by Jennifer L. Freed
He chose the English name of Franklin.
In childhood he’d read of an old man by that name
who liked libraries, flew kites.
He asked why I took so many photographs
of common things—the small, bent woman
crossing the city street, carrying flapping chickens
by their feet; the dentist
treating patients on the sidewalk,
his pedal-powered drill.
He asked, how could I know
how to eat with chopsticks?
Was it true that Americans built special homes
where parents had to rest
when they grew old? And who was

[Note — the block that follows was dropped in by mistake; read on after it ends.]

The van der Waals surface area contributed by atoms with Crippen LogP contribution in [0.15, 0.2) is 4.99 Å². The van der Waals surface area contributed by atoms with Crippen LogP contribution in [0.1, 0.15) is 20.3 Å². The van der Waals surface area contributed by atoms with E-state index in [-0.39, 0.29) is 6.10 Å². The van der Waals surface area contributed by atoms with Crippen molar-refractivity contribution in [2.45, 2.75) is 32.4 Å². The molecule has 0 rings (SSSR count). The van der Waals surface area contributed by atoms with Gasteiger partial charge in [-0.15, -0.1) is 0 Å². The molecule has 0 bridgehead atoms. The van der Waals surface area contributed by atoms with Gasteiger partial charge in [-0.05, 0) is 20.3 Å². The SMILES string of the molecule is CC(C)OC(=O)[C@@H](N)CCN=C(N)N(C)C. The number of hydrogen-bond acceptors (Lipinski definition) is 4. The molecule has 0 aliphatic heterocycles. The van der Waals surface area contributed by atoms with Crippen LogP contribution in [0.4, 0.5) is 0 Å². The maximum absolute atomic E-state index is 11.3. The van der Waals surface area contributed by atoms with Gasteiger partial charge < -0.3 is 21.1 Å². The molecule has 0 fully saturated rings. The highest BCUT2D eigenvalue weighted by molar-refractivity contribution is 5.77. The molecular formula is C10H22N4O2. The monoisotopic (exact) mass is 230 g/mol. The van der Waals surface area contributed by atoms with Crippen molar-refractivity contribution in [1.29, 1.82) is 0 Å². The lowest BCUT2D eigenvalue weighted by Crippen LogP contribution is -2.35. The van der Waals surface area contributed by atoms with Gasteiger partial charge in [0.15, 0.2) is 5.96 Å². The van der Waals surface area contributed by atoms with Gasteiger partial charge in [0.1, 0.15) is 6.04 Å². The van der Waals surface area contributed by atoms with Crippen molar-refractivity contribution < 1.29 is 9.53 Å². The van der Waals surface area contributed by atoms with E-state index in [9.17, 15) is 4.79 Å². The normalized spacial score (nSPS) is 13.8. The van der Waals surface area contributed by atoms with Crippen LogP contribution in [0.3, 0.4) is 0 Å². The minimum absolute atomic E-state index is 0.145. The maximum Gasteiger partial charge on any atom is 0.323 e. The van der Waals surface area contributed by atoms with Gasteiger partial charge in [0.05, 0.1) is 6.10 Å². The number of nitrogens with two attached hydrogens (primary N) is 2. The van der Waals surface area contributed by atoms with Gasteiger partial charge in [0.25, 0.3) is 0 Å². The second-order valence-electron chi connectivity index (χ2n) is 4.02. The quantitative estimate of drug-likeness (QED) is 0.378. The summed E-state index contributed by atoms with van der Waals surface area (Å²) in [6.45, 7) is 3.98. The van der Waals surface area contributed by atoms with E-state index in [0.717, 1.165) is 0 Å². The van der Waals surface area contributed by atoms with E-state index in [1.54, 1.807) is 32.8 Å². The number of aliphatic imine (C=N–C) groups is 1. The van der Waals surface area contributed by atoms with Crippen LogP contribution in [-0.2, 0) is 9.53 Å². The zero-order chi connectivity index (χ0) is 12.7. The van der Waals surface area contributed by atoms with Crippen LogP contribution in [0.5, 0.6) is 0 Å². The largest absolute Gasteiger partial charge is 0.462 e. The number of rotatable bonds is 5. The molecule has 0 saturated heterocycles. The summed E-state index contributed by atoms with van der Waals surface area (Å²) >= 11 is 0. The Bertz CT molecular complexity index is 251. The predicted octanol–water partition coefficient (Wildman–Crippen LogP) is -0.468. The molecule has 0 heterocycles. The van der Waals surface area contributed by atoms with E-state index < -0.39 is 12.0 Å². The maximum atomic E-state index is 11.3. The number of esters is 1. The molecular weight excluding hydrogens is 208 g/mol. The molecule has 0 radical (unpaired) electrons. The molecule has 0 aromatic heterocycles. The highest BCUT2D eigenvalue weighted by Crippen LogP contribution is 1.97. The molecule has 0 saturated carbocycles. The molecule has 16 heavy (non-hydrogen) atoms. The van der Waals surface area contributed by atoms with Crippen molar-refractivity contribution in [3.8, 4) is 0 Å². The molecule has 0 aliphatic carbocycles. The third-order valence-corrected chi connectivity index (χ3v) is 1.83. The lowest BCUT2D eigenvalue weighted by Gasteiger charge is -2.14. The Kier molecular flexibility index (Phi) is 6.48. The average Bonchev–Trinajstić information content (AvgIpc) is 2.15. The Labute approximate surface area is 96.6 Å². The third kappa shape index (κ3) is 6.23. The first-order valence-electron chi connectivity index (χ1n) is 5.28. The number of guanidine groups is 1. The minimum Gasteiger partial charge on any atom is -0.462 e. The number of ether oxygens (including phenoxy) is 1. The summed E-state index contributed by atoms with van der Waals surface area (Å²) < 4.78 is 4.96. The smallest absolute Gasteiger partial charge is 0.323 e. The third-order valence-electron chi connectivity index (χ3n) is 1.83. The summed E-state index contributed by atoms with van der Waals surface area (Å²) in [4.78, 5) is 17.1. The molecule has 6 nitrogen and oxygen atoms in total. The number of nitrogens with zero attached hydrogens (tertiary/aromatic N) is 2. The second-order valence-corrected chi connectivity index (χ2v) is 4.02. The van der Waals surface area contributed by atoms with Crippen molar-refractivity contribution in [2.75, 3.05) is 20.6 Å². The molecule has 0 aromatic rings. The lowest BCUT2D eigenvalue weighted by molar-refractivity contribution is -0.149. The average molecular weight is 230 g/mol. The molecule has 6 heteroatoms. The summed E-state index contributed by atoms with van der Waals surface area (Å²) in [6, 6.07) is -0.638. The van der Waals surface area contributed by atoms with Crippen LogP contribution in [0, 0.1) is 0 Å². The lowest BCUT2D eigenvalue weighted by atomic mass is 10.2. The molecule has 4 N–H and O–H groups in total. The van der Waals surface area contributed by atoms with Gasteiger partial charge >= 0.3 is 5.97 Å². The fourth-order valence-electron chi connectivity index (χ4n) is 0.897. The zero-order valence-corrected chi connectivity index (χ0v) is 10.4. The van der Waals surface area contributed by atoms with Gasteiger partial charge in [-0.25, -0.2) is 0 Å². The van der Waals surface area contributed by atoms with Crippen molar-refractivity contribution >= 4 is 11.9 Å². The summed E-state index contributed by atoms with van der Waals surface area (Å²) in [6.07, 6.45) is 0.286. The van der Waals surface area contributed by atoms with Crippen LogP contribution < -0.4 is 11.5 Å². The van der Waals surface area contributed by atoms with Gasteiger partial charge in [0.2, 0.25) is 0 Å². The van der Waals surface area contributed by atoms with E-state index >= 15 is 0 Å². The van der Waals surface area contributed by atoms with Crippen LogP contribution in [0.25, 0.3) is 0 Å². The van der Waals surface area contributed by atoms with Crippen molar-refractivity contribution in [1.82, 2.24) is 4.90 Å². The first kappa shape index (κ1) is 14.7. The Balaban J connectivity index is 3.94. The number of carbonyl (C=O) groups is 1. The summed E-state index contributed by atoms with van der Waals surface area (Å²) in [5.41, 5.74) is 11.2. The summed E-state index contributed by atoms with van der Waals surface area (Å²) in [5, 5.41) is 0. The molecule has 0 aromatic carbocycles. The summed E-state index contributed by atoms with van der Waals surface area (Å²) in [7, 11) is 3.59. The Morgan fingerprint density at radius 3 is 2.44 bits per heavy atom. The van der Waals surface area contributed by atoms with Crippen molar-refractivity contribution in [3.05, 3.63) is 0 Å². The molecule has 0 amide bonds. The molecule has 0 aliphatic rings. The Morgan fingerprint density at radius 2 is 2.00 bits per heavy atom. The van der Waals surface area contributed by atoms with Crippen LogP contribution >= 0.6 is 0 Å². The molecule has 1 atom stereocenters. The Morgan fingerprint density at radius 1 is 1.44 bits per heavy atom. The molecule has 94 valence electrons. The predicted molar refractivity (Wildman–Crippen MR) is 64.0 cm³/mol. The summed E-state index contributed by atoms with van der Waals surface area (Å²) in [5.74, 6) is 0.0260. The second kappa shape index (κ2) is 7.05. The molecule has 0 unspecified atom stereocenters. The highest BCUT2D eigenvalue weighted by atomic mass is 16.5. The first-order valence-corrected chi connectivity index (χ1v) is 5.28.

that fat man of December?
Why did he dress, like a woman, in red?
Ten months teaching college English, then I flew
back home. For half a year,
Franklin and I filled careful envelopes
with polite, inconspicuous words—
the rain or snow, his friends at school,
a lovely mountain view.
All this—so many years ago. Franklin
never wrote again, after